Me, Frida

Written by: Amy Novesky

Illustrated by: David Diaz

Before Reading

Explore Illustrations

Follow Frida as she moves from Mexico to America and channels the beauty that she sees in San Francisco to become a confident and renowned artist. 

What do you notice on the front cover?

What do you think is surrounding the woman's head?

{Flip to an illustration} What do you think is happening in this illustration?


Activate Prior Knowledge

Discuss who Frida Kahlo is with your child. First ask if s/he knows anything about her, and if not, say that she is a famous Mexican painter who is known for her self portraits. Say that you will learn about her life with her husband, Diego Rivera, who was also a famous artist in his own right. 


 As You Read

Vocabulary Building

Help build your child’s vocabulary by allowing him/her to stop when they come across an unfamiliar word. Encourage your child to discover the meaning of the word using the words and illustrations surrounding it. S/he can break down the word into its smaller parts and see if s/he recognizes the word when taken as a sum of the words it's composed of. For example, the word EMPOWERED, has the word POWER in it, so this could help your child understand that the word means to give someone power. Other examples of new words in Me, Frida include:



Make Connections

Take a few moments to make connections between the story and your child's life. As about what it would feel like to move to a new place, how hard it is to feel small compared to someone else, and what it's like to get inspiration from something. Ask questions like "What do you enjoy doing? What makes you excited to _______? How do you think Frida felt when..."

 After Reading

Summarize and Interpret

Address any final questions or observations that your child might have and discuss the story by asking these questions.

Where was Frida Kahlo from? Why did she and her husband move away?

Why was it hard for Frida to move to San Francisco?

When did Frida come to appreciate San Francisco?

Why did she start singing at the dinner party? How was this different from how she usually behaved at these events?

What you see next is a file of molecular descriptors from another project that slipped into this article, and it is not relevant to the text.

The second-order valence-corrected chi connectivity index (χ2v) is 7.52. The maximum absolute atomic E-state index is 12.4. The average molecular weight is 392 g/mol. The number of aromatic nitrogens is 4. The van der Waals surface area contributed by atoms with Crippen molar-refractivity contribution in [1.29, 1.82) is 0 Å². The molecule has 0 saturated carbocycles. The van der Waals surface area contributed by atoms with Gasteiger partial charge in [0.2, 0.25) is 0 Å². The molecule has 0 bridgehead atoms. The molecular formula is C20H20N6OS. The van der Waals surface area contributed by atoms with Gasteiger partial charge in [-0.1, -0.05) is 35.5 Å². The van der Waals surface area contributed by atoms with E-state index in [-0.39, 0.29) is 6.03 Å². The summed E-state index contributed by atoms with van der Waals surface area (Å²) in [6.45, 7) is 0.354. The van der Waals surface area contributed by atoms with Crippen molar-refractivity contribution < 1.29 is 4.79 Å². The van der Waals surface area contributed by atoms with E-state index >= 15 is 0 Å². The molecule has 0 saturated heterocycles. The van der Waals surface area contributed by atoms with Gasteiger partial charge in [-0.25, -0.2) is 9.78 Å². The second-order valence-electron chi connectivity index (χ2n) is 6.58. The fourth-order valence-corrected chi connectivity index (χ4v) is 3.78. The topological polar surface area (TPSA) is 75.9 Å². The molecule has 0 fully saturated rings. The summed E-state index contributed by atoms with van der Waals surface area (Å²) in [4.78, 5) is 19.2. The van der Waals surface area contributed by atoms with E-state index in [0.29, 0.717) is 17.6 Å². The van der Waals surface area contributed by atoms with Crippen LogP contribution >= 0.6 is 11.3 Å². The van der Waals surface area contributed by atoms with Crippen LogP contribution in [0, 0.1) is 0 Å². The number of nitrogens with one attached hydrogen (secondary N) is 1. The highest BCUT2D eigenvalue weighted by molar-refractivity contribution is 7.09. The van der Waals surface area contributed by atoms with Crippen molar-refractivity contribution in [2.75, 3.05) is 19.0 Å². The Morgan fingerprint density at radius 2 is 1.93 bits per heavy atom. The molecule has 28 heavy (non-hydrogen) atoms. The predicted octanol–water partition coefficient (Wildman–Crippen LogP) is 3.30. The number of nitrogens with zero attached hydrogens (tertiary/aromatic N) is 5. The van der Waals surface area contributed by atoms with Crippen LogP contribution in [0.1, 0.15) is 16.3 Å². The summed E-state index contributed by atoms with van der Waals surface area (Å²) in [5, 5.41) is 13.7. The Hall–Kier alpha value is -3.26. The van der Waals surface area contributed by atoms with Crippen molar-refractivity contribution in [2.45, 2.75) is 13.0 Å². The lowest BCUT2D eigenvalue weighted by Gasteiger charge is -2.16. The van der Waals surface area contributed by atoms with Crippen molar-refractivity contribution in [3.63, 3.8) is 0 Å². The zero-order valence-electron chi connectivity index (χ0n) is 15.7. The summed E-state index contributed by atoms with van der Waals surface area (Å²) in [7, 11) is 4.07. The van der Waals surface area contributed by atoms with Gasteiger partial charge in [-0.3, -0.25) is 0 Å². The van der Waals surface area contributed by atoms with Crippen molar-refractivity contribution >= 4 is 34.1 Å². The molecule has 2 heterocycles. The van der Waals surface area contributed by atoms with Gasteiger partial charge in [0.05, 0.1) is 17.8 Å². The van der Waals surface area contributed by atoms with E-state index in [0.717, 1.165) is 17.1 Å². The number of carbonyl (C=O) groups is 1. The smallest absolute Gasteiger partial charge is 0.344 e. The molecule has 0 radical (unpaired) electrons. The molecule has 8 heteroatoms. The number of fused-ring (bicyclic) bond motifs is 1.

Believe In Yourself

In the beginning of the story, Frida is reserved and feels like she is not as important or as talented as Diego, but by the end she finds her inspiration and the courage to put herself out there. Talk to your child about his/her interests and desires and how s/he can work to achieve their goals. 

 Extended Learning Exploration

Create a Surrealist Painting

Supplies: paper, a pencil, paint, crayons, and any other art materials that your child likes to use


Frida Kahlo was a surrealist painter, meaning that she liked to paint things that wouldn't normally go together and were based on dreams and unconscious drives. Encourage your child to create a surrealist painting by instructing him/her to draw things that s/he dreams or imagines. Say that it doesn't have to be real and that s/he can paint anything that comes to mind. Perhaps s/he is thinking about a dog and a monkey fighting on the moon or him/herself flying on the wings of a giant bird. It can be as crazy as s/he wants to make it! When s/he is done, write about the drawing/painting and what it represents.


Check This Out

Frida Kahlo enjoyed playing music and found great pleasure in singing. Listen to some traditional Mexican folk music and ask your child about the feelings that s/he gets when listening to this music. Does s/he think it's a happy song? A song about love? A sad song? What clues in the music make him/her think that way?